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Feelings of shame and guilt

Guilt and shame: these two emotions are quite closely connected: “I shouldn’t be like this, I have let everybody down”; “I must have done something wrong”; “I ought to have done better”; “I am no good.” Guilt usually involves a judgement of our self, often set against almost impossible standards of perfection, or a belief that we have violated a certain set of rules. Shame is usually a view that we are not a very nice person, or we have done something that we suppose is wrong or dirty—sometimes a very long time ago. Once we get into the pattern, or habit, of seeing ourselves in these ways (guilty or shameful), it is quite difficult to break. Both are distortions of who we really are, a bit like looking at ourselves in one of those crazy mirrors in a fairground. We see ourselves as only shameful, or totally guilty. The steps that we need to take to get out of these patterns are usually as listed below.

Re-assess the seriousness of our actions. We tend to feel (totally) guilty or shameful about allour actions, both large and small. This is quite absolute, quite black and white, no shades of grey. If we were to graduate our feelings, what would we feel REALLY bad about, or quite bad about, or just a little bad about—a twinge, say? Try to begin to categorize your feelings, and not let the small things carry the same weight as the big ones. In this analysis, you can use questions like: “Do other people consider this to be as bad as I do?”; “Why do some people consider it less seriously?”; “How would I feel if my best friend had done this?”; “How important will it be tomorrow, or next week, or next year?”; “If someone had done this to me, …”; “Did I know ahead of time that this would have these effects?”; “Do my current judgements apply, if they are based on what I knew then?”; “Can I make amends in any way—and how much should these amends be?”; “Was there a worse action that I avoided by doing this?”

Eliminate those “shoulds” and “oughts”. These were probably given to us as children, by our parents, teachers, church, or whatever. However useful and well-meaning they were then, how appropriate are they now for you as an adult, thirty, forty or fifty years later? What if you were to change the words “should” or “ought to” into “could”? “I could go to church this Sunday.” “I could send everyone a postcard when I am on holiday.” “I could go to this [event] because I have been asked.” The thought-form or statement carries a totally different weight to it now and there is much more choice involved. Does it make you feel differently? Rules and strictures are (possibly) all right for a learning situation for a child, but, as we mature, we can respect our own individual choice and discrimination. We might not want to do this or that, and there is no need to feel shameful or guilty about it.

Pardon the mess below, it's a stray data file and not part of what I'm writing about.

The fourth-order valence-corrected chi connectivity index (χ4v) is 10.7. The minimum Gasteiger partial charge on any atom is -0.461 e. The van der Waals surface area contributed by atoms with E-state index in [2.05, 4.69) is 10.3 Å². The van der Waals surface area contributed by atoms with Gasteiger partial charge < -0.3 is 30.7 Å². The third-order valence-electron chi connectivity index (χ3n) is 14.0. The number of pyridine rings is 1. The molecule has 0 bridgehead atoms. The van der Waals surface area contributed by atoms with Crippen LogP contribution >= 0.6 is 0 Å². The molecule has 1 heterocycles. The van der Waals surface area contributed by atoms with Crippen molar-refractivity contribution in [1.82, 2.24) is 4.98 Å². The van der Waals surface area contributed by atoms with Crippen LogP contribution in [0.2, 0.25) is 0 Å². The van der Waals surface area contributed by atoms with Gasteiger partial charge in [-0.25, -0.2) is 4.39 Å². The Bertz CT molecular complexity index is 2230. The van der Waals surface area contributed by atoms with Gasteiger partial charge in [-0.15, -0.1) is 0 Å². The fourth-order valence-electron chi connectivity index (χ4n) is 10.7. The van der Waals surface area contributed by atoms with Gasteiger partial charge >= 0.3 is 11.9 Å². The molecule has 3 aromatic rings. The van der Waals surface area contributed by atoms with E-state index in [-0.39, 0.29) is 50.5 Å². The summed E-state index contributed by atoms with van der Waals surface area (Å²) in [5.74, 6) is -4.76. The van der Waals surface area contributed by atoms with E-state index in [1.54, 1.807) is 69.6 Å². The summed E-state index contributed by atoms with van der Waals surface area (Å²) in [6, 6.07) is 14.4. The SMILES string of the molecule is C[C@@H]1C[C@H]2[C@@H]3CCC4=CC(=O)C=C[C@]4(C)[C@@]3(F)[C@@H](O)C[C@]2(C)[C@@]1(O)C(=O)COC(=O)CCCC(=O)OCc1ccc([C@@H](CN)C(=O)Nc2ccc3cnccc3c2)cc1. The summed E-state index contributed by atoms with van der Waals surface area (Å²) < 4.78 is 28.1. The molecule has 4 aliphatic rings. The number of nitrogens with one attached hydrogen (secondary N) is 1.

Change the blame. Either try to change the way you blame yourself, often for something you were not particularly responsible for, or consider that you may be blaming other people and overlooking ways in which that you might have contributed to the problem, without really realizing it. It does not do anyone any good at all. Just stop it, please. It is almost a form of selfindulgence. “Somebody should be guilty; there isn’t anyone else around, so it must be me.” Or something like that!

Weighing personal responsibility. “How much was I, myself, actually responsible for this?” Try to construct something like a “responsibility cake” with different sections or slices for all the people or things that might have been responsible. In an example where you were a passenger in a car that crashed, which is the driver’s section of responsibility, which the slippery road, which the oncoming car’s undipped headlights, which the distraction from the music, which is your section? In an argument about your mother-in-law coming to stay, which section is your spouse’s refusal to hear anything negative about his/her mother, which section about you wanting to go off and do something else that week-end, which about having had a drink or two, which about having had a bad day at work, and which is your section?

Breaking the silence. Shame is often the perception that we have done something wrong and shameful, therefore we need to keep silent about it. We feel that if anyone finds out, there will be this terrible reaction; we must therefore be such a horrible person, etc. The best way to work at this one—another distortion—is to challenge it. Tell someone. The chances are that you will get a different reaction to that which you fear most. You may need to choose the person that you tell quite carefully: tell them how anxious you feel; make sure there is enough time available. Your partner, your best friend, a counsellor, a doctor, a minister or priest, should, one hopes, respond to your “shameful” secret quite reasonably and responsibly. This more general acceptance from another person will help you to reassess your feelings about your shame and guilt.

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